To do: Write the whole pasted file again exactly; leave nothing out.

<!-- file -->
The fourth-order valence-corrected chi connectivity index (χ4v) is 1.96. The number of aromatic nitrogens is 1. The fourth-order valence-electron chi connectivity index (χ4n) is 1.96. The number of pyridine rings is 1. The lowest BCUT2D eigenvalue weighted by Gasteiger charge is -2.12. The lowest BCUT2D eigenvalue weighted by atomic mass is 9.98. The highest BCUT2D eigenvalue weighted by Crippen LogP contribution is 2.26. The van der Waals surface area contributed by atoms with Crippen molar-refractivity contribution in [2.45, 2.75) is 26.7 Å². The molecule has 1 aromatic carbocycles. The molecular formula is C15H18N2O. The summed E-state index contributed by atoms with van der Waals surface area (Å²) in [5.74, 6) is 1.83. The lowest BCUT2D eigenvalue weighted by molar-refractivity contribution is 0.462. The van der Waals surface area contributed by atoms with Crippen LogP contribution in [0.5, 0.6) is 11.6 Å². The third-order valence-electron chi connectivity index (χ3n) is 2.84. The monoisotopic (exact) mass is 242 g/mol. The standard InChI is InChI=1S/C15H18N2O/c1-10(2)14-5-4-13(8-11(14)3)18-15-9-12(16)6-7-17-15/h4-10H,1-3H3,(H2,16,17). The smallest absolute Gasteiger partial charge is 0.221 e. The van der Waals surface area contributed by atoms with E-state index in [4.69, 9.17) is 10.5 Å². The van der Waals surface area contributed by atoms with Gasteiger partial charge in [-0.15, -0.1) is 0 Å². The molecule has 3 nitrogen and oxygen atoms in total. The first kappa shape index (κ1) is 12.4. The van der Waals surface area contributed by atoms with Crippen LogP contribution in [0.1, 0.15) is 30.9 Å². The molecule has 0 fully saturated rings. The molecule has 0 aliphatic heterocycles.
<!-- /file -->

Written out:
The fourth-order valence-corrected chi connectivity index (χ4v) is 1.96. The number of aromatic nitrogens is 1. The fourth-order valence-electron chi connectivity index (χ4n) is 1.96. The number of pyridine rings is 1. The lowest BCUT2D eigenvalue weighted by Gasteiger charge is -2.12. The lowest BCUT2D eigenvalue weighted by atomic mass is 9.98. The highest BCUT2D eigenvalue weighted by Crippen LogP contribution is 2.26. The van der Waals surface area contributed by atoms with Crippen molar-refractivity contribution in [2.45, 2.75) is 26.7 Å². The molecule has 1 aromatic carbocycles. The molecular formula is C15H18N2O. The summed E-state index contributed by atoms with van der Waals surface area (Å²) in [5.74, 6) is 1.83. The lowest BCUT2D eigenvalue weighted by molar-refractivity contribution is 0.462. The van der Waals surface area contributed by atoms with Crippen LogP contribution in [0.5, 0.6) is 11.6 Å². The third-order valence-electron chi connectivity index (χ3n) is 2.84. The monoisotopic (exact) mass is 242 g/mol. The standard InChI is InChI=1S/C15H18N2O/c1-10(2)14-5-4-13(8-11(14)3)18-15-9-12(16)6-7-17-15/h4-10H,1-3H3,(H2,16,17). The smallest absolute Gasteiger partial charge is 0.221 e. The van der Waals surface area contributed by atoms with E-state index in [4.69, 9.17) is 10.5 Å². The van der Waals surface area contributed by atoms with Gasteiger partial charge in [-0.15, -0.1) is 0 Å². The molecule has 3 nitrogen and oxygen atoms in total. The first kappa shape index (κ1) is 12.4. The van der Waals surface area contributed by atoms with Crippen LogP contribution in [0.1, 0.15) is 30.9 Å². The molecule has 0 fully saturated rings. The molecule has 0 aliphatic heterocycles.